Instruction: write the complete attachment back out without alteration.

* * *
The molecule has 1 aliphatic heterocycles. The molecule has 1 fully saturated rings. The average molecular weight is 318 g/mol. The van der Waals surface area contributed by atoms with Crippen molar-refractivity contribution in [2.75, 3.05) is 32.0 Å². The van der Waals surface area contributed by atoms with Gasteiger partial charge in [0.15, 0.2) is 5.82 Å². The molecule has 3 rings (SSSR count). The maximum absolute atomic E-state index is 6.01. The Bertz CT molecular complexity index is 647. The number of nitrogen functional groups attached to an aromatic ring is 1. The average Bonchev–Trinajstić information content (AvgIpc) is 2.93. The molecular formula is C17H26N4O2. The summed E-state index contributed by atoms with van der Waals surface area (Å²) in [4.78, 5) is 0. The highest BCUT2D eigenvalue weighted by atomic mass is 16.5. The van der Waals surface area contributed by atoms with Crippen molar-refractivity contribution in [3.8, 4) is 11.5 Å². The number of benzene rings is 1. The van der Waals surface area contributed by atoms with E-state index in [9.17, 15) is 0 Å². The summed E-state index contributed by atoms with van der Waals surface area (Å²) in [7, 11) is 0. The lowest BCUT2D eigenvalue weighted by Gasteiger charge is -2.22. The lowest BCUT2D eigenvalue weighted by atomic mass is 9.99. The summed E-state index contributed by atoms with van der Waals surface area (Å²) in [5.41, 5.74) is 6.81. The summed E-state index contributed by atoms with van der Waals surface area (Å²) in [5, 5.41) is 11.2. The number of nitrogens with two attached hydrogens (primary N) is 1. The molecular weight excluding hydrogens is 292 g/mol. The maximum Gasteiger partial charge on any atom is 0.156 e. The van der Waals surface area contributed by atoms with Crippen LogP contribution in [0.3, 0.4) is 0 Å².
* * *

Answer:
The molecule has 1 aliphatic heterocycles. The molecule has 1 fully saturated rings. The average molecular weight is 318 g/mol. The van der Waals surface area contributed by atoms with Crippen molar-refractivity contribution in [2.75, 3.05) is 32.0 Å². The van der Waals surface area contributed by atoms with Gasteiger partial charge in [0.15, 0.2) is 5.82 Å². The molecule has 3 rings (SSSR count). The maximum absolute atomic E-state index is 6.01. The Bertz CT molecular complexity index is 647. The number of nitrogen functional groups attached to an aromatic ring is 1. The average Bonchev–Trinajstić information content (AvgIpc) is 2.93. The molecular formula is C17H26N4O2. The summed E-state index contributed by atoms with van der Waals surface area (Å²) in [4.78, 5) is 0. The highest BCUT2D eigenvalue weighted by atomic mass is 16.5. The van der Waals surface area contributed by atoms with Crippen molar-refractivity contribution in [3.8, 4) is 11.5 Å². The number of benzene rings is 1. The van der Waals surface area contributed by atoms with E-state index in [9.17, 15) is 0 Å². The summed E-state index contributed by atoms with van der Waals surface area (Å²) in [7, 11) is 0. The lowest BCUT2D eigenvalue weighted by Gasteiger charge is -2.22. The lowest BCUT2D eigenvalue weighted by atomic mass is 9.99. The summed E-state index contributed by atoms with van der Waals surface area (Å²) in [5.41, 5.74) is 6.81. The summed E-state index contributed by atoms with van der Waals surface area (Å²) in [5, 5.41) is 11.2. The number of nitrogens with two attached hydrogens (primary N) is 1. The molecular weight excluding hydrogens is 292 g/mol. The maximum Gasteiger partial charge on any atom is 0.156 e. The van der Waals surface area contributed by atoms with Crippen LogP contribution in [0.3, 0.4) is 0 Å².